House debates

Thursday, 11 May 2006

Electoral and Referendum Amendment (Electoral Integrity and Other Measures) Bill 2005

Consideration in Detail

9:54 am

Photo of Tony WindsorTony Windsor (New England, Independent) Share this | Hansard source

I raise a couple of points in this consideration in detail debate on the Electoral and Referendum Amendment (Electoral Integrity and Other Measures) Bill 2005. The member for Bruce commented a moment ago about elections being called at particular times. One thing that may well alleviate that problem would be to move to fixed terms in the federal parliament. I was involved in the early nineties in a hung parliament in New South Wales and the Independents in that parliament were instrumental in putting in place a four-year fixed term within the New South Wales jurisdiction. I do not think anybody on either side of the New South Wales parliament—it was a Liberal government in power at the time—would now argue that they revert to the old system. It addressed the uncertainty that the member for Bruce talked about of when an election could be held and a whole range of administrative problems with the Electoral Commission and people knowing when things are happening.

The Special Minister of State spoke earlier about young people. Minister, one of the problems that young people whom I am in contact with have with the political process is that they see failing transparency in the way in which particularly the executive of government is run. This bill adds to that problem, in my view. Donations will be able to be hidden away in various associated entities and other bodies. The transparency of the donation process in particular will be much greyer, and I think that disillusions people who would like to engage in the political process. They really need to know who is paying the piper in terms of political donations.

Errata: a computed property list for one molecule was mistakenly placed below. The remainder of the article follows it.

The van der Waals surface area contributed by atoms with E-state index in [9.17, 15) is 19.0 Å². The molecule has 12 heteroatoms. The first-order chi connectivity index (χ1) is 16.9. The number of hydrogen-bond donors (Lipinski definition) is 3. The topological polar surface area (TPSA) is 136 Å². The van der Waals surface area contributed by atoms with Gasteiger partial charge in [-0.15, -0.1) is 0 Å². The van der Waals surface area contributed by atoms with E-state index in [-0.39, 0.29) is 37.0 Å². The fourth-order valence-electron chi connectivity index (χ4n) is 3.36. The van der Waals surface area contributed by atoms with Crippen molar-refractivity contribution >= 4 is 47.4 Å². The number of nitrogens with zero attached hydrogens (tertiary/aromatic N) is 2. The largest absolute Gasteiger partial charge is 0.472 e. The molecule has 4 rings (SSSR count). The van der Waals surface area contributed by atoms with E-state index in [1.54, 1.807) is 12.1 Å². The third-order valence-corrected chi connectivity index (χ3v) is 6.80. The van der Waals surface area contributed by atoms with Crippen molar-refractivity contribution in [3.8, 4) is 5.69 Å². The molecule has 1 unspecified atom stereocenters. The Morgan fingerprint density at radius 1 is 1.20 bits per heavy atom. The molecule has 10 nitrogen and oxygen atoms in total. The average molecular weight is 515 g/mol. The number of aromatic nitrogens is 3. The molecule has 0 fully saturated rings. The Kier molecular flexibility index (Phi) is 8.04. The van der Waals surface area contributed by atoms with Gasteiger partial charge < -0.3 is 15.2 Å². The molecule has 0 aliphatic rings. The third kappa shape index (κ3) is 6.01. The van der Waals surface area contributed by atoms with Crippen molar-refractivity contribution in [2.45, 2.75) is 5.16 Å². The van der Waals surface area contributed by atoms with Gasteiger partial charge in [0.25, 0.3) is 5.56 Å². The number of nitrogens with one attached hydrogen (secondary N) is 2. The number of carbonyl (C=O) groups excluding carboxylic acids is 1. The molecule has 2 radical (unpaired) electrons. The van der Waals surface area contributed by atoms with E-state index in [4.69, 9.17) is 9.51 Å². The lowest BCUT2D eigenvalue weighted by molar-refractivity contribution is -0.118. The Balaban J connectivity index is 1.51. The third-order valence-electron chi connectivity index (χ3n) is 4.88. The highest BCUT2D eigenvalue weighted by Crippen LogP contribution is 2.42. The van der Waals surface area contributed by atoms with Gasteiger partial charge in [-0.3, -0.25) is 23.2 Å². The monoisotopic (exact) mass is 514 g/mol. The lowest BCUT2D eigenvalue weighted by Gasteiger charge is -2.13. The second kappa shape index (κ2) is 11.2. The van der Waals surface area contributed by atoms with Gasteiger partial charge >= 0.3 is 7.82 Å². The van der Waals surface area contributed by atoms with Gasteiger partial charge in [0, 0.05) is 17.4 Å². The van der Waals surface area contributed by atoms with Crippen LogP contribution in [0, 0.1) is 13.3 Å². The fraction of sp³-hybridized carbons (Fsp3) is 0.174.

My main purpose for rising at this stage of the debate is to put on the public record that I will not be supporting two of the amendments that the member for Calare has moved. It is a shame that they are bulked together. I do not believe that prisoners—people who have broken the law and are incarcerated—deserve the vote, but I place on the public record that I do support the seven-day rule that the member for Calare is arguing for. Arguments have been put in the last 10 minutes that actually support that, including an argument from the minister when he said that it is within the last few days that people become aware and then register. His argument is that, if you make it any two days, they will do it in the last few days. I think the seven-day rule deserves support—I know it will be defeated here—but I do feel strongly about the two issues, the prisoner issue and the seven-day rule, being bracketed together and I will not be supporting the member for Calare.


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